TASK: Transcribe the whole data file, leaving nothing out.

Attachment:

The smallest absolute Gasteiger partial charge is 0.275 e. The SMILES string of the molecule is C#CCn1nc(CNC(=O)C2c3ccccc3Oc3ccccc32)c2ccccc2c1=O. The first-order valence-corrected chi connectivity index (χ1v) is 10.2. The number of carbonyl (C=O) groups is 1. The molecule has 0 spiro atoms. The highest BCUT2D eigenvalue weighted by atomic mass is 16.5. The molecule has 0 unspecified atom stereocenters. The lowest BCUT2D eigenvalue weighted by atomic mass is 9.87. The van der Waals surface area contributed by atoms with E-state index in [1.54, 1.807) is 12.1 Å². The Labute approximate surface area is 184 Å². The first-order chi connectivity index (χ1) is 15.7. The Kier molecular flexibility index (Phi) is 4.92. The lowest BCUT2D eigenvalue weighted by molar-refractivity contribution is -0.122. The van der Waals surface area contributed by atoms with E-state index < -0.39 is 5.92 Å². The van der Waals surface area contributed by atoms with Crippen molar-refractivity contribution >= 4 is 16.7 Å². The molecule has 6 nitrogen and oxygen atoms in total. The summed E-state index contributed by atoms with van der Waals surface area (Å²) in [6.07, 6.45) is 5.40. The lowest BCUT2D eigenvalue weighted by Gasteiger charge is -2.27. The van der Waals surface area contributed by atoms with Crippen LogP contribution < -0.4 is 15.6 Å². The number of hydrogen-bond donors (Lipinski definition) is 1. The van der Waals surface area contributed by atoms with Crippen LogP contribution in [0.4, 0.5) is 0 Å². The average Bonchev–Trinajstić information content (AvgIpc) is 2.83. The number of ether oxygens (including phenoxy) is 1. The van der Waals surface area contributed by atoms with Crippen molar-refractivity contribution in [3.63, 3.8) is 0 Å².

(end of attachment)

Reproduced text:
The smallest absolute Gasteiger partial charge is 0.275 e. The SMILES string of the molecule is C#CCn1nc(CNC(=O)C2c3ccccc3Oc3ccccc32)c2ccccc2c1=O. The first-order valence-corrected chi connectivity index (χ1v) is 10.2. The number of carbonyl (C=O) groups is 1. The molecule has 0 spiro atoms. The highest BCUT2D eigenvalue weighted by atomic mass is 16.5. The molecule has 0 unspecified atom stereocenters. The lowest BCUT2D eigenvalue weighted by atomic mass is 9.87. The van der Waals surface area contributed by atoms with E-state index in [1.54, 1.807) is 12.1 Å². The Labute approximate surface area is 184 Å². The first-order chi connectivity index (χ1) is 15.7. The Kier molecular flexibility index (Phi) is 4.92. The lowest BCUT2D eigenvalue weighted by molar-refractivity contribution is -0.122. The van der Waals surface area contributed by atoms with E-state index < -0.39 is 5.92 Å². The van der Waals surface area contributed by atoms with Crippen molar-refractivity contribution >= 4 is 16.7 Å². The molecule has 6 nitrogen and oxygen atoms in total. The summed E-state index contributed by atoms with van der Waals surface area (Å²) in [6.07, 6.45) is 5.40. The lowest BCUT2D eigenvalue weighted by Gasteiger charge is -2.27. The van der Waals surface area contributed by atoms with Crippen LogP contribution < -0.4 is 15.6 Å². The number of hydrogen-bond donors (Lipinski definition) is 1. The van der Waals surface area contributed by atoms with Crippen LogP contribution in [0.4, 0.5) is 0 Å². The average Bonchev–Trinajstić information content (AvgIpc) is 2.83. The number of ether oxygens (including phenoxy) is 1. The van der Waals surface area contributed by atoms with Crippen molar-refractivity contribution in [3.63, 3.8) is 0 Å².